February 18, 2012

Scotland: 30 Fascinating Facts

Scotland has been part of the United Kingdom for more than three hundred years, but it is unlike anywhere else in Britain. Here are 30 facts you should know about the country:


1. Many phenomena traditionally regarded as Scottish were actually invented in England, such as the kilt, the haggis, alcoholism and domestic violence.

2. The Scots did, however, invent the television, the telephone and penicillin, thereby making Babestation a possibility.

3. They also invented tarmac, tyres and hollow pipe drainage, thereby making Top Gear a possibility.

4. The Clyde is the country's longest river. It is celebrated in the national anthem, "Flower of Scotland".

5. Famous Scottish thinkers include Adam Smith, David Hume, Alasdair MacIntyre and, of course, John Loch.

6. There are four different types of Scotch whisky: Single Malt, Double Malt, Blended and Hot. You can identify the so-called Hot whiskies by the word "Glen", the Scottish word for "hot", in their name: Glen Fiddich, Glen Farclas, Glen Campbell, Glen Dower and Glen Dimplex.

7. Built before the perfection of the arch, the longest Roman viaduct in the world links the Irish and North seas. Later Roman architects sarcastically referred to it as Hadrian's Wall and the name stuck.

8. The Glaswegian word for a girl's blouse is a "yin".

9. The national animal of Scotland is the moose, a "wee sleekit timorous beestie," in the words of the national poet, Maynard.

10. Saltire is the result of a poor Scots diet.

11. The sporran is named after the Scottish martyr Saint Sporran, who was hung by the goolies.

12. The title of the head of the Salvation Army in Scotland is the Right Reverend Captain Kirk.

13. Farmers in the west of Scotland who are overly fond of their sheep are known locally as "Arran Sweaters".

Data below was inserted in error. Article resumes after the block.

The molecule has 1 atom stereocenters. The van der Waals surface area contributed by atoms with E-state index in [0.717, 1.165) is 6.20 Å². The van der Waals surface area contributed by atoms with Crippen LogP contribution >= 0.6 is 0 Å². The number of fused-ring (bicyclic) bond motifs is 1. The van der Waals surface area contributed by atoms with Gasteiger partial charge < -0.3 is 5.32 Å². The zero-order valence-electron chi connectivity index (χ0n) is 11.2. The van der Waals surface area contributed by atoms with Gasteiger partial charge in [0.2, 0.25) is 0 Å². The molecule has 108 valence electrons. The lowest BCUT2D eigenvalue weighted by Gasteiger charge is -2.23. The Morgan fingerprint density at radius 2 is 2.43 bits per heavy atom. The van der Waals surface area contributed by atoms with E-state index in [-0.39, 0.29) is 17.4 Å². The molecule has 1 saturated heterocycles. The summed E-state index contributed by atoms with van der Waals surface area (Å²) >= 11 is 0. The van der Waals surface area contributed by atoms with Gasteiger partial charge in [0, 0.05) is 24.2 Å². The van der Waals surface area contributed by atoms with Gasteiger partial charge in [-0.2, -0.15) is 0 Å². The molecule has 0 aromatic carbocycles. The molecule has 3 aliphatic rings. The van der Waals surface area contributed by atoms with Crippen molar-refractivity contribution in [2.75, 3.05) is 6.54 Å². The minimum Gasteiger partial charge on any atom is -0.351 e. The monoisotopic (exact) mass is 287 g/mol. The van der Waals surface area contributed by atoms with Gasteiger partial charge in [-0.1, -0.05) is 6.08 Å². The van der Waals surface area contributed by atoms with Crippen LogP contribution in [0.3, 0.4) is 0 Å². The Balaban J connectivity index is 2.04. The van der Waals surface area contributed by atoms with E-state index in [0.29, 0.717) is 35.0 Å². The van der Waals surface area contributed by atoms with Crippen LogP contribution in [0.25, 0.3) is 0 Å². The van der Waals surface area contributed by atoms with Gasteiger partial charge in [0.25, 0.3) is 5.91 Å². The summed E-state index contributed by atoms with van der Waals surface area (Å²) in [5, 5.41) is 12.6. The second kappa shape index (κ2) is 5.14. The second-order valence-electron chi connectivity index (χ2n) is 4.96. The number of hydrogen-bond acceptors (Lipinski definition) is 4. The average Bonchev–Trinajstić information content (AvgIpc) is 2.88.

14. Edinburgh was the first British city to have its own fire brigade. And a Boys Brigade. Glasgow was the first to have a Red Brigade.

15. The correct way to serve haggis is with neaps and tatties. "Neaps" and "Tatties" are old Scots dialect for breasts.

16. It takes 20 years to paint the Forth Railway Bridge. However the first 10 years is spent arguing over the colour.

17. A spiky, poisonous and malicious plant, the thistle was traditionally used in Scotland as a mark of Cain, to stigmatise the outcast, the degenerate and the marginal. Remnants of the practice can be seen in such names as Partick Thistle, Inverness Caledonian Thistle, and Scottish rugby. If you see a man wearing a thistle in his lapel today, he's probably a Conservative or a paedophile.

18. Football is a force that both unites and divides in Scotland. Every major conurbation has its own intense rivalry. In Edinburgh, it's between Heart of Midlothian and Hibernian. In Dundee, it's between Dundee and Dundee United. And in Glasgow, of course, it's between Celtic and Partick.

19. People elope to Gretna Green to get married because of a loophole in The Acts of Union.

20. There is a tradition that at 1 o'clock everyday at Edinburgh Castle a Hearts manager is fired.

21. Temazepam is a savoury substance used to improve most Scottish fruitcakes.

22. Scotland Yard is the home of the famous "sniffer" dog, so-called because of its susceptibility to colds in Scotland's inclement climate. Indeed, a Scottie is both a breed of dog and the type of tissue used to blow its nose.

23. Many cynical smart-alecks think that an "Edinburgh Tattoo" refers to the track of needle marks in a heroin user's arm. In fact it is a colloquial nickname for a head-butt, usually accompanied by the phrase, "Stitch that, Jimmy."

24. The Scots are stereotypically depicted as mean, as exemplified by the tale of Greyfriars Bobby, a border collie who starved to death guarding his stash of bones.

25. The most second most popular phone network in Scotland is Orange, which comes close behind TiMobile.

26. During the 19th century, Scottish Shortbread was confusingly sold in England as "Ginger Biscuits".

27. A Shetland pony is £20.

28. The national sport of Scotland is Curly, the national hairstyle is Curly and the national dish is deep-fried Mars Bar.

29. It is a testament to the importance of literature and poetry in Scottish life that the majority of hospitals in the country have a Burns unit, named after Robert Burns. Many also have a Urology unit, named after Joan Ure, and some even have a Trauma unit, named after Thomas the Rhymer.

30. Many people mistakenly believe that the singer Ruby Murray is Scottish. In fact, she's an Indian.







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1 comment:

Martin said...

Chris Hoy's father was an accomplished mountaineer who had several difficult climbs named after him not least of which was Chris Da Berg.